Numerous institutions, such as the police, public schools, legislatures, and the courts face criticism for a lack of diversity and representation. According to various political theorists, the lack of representation of marginalized groups in public institutions worsens citizen attitudes. In response, some advocate for increasing passive representation within public institutions. However, different schools of thought exist about whether increasing representation of minorities is a zero-sum game and worsens attitudes of historical majorities. We generate and test two hypotheses from these competing perspectives. We employ data from a national survey of students’ attitudes toward the fairness of school discipline using measures that match the different mechanisms found in theory. We find evidence that passive representation for African Americans predicts perceptions of fairness and corresponds to improved, rather than worsened, attitudes for whites. This supports the arguments of Mosher, and others, that increasing the representation of groups enhances legitimacy among the polity as a whole and is not zero-sum.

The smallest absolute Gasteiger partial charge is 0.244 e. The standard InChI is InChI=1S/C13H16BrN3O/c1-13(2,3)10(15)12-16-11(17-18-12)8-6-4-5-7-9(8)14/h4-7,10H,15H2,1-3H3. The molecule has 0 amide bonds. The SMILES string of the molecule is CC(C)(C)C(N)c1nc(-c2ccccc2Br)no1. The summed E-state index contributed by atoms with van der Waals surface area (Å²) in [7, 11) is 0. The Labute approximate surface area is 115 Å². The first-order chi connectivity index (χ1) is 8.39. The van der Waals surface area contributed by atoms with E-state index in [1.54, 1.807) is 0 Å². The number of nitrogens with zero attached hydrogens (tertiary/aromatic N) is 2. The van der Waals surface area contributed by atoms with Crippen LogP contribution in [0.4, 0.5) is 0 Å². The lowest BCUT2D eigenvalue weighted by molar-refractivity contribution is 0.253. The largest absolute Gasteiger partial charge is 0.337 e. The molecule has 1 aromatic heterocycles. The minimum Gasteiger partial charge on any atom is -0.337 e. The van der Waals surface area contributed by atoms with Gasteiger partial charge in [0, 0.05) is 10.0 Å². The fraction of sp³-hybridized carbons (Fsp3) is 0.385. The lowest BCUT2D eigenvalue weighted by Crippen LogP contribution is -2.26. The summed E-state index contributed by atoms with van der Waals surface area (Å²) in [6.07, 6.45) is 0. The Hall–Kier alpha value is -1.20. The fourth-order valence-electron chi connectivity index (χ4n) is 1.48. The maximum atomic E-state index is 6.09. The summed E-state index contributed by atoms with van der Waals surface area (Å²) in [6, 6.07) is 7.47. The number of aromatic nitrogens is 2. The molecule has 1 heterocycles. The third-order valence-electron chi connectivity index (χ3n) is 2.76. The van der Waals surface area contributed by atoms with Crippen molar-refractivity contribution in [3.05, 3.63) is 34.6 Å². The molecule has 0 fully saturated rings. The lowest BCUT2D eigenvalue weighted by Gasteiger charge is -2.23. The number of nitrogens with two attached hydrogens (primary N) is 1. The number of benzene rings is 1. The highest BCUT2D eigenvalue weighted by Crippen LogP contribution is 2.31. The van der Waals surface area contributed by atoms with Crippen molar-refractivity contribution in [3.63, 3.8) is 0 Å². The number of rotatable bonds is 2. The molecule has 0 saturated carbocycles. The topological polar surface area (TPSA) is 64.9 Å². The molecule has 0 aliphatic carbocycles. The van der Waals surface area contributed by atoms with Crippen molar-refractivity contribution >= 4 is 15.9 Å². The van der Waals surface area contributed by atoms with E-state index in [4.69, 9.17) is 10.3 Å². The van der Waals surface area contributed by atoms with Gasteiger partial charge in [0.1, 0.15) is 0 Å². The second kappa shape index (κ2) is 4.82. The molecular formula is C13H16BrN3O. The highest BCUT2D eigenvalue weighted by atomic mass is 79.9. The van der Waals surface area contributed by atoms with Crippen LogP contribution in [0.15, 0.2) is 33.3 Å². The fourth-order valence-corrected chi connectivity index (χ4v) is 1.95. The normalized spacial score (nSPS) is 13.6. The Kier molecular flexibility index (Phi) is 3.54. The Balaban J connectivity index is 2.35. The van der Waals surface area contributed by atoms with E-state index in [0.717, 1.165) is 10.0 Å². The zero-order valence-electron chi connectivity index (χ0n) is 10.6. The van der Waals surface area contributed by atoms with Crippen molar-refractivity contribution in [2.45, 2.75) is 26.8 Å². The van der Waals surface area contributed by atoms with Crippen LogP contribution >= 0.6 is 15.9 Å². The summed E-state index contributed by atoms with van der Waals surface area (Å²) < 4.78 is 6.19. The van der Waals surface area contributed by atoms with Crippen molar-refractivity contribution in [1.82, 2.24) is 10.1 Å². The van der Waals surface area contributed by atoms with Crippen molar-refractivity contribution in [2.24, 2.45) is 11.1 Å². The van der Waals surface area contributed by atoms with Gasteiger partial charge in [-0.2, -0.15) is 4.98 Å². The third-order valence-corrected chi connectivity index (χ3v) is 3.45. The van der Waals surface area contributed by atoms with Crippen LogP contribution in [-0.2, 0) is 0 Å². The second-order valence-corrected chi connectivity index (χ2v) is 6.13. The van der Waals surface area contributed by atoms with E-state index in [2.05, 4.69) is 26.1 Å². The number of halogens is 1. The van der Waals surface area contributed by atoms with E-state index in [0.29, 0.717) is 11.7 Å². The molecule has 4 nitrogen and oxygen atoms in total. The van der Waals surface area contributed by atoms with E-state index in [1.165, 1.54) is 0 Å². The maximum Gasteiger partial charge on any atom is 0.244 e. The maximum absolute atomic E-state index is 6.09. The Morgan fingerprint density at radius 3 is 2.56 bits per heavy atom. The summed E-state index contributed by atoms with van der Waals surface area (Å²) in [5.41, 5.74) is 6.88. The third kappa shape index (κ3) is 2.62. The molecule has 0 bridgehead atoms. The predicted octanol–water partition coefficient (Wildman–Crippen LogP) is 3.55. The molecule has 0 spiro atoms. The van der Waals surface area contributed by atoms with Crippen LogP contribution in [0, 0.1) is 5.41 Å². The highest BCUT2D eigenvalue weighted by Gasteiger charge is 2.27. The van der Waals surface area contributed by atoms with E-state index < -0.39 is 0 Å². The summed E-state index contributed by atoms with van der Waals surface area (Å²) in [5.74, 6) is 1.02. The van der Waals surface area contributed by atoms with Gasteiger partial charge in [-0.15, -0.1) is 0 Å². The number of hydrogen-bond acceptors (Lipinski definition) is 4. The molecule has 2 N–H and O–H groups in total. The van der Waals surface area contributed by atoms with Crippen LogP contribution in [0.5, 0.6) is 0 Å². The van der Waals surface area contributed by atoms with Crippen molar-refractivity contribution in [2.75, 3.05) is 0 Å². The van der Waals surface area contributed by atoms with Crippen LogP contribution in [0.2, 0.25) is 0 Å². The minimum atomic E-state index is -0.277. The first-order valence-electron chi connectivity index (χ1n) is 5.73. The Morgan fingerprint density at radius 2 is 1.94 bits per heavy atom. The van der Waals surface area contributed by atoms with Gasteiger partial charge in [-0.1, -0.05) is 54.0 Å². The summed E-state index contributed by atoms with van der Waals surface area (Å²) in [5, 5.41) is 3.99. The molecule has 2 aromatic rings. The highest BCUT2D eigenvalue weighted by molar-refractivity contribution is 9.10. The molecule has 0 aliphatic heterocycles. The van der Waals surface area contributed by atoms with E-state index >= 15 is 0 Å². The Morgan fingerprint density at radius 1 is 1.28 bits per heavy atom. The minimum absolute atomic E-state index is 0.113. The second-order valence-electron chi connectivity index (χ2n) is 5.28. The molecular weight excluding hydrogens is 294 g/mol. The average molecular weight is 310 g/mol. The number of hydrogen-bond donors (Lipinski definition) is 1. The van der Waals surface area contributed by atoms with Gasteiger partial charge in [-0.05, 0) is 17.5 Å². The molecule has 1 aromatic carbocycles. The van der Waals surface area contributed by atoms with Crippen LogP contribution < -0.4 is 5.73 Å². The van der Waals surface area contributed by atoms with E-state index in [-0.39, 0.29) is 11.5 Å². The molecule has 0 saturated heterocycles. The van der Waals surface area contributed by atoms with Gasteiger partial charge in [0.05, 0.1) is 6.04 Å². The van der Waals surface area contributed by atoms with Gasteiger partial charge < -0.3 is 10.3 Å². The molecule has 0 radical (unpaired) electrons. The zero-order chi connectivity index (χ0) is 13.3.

|Number of pages
|Policy Studies Journal
|Published - Nov 2022
Bibliographical notePublisher Copyright:
© 2021 Policy Studies Organization.
- education policy
- policy attitudes
- representative bureaucracy
ASJC Scopus subject areas
- Sociology and Political Science
- Public Administration
- Management, Monitoring, Policy and Law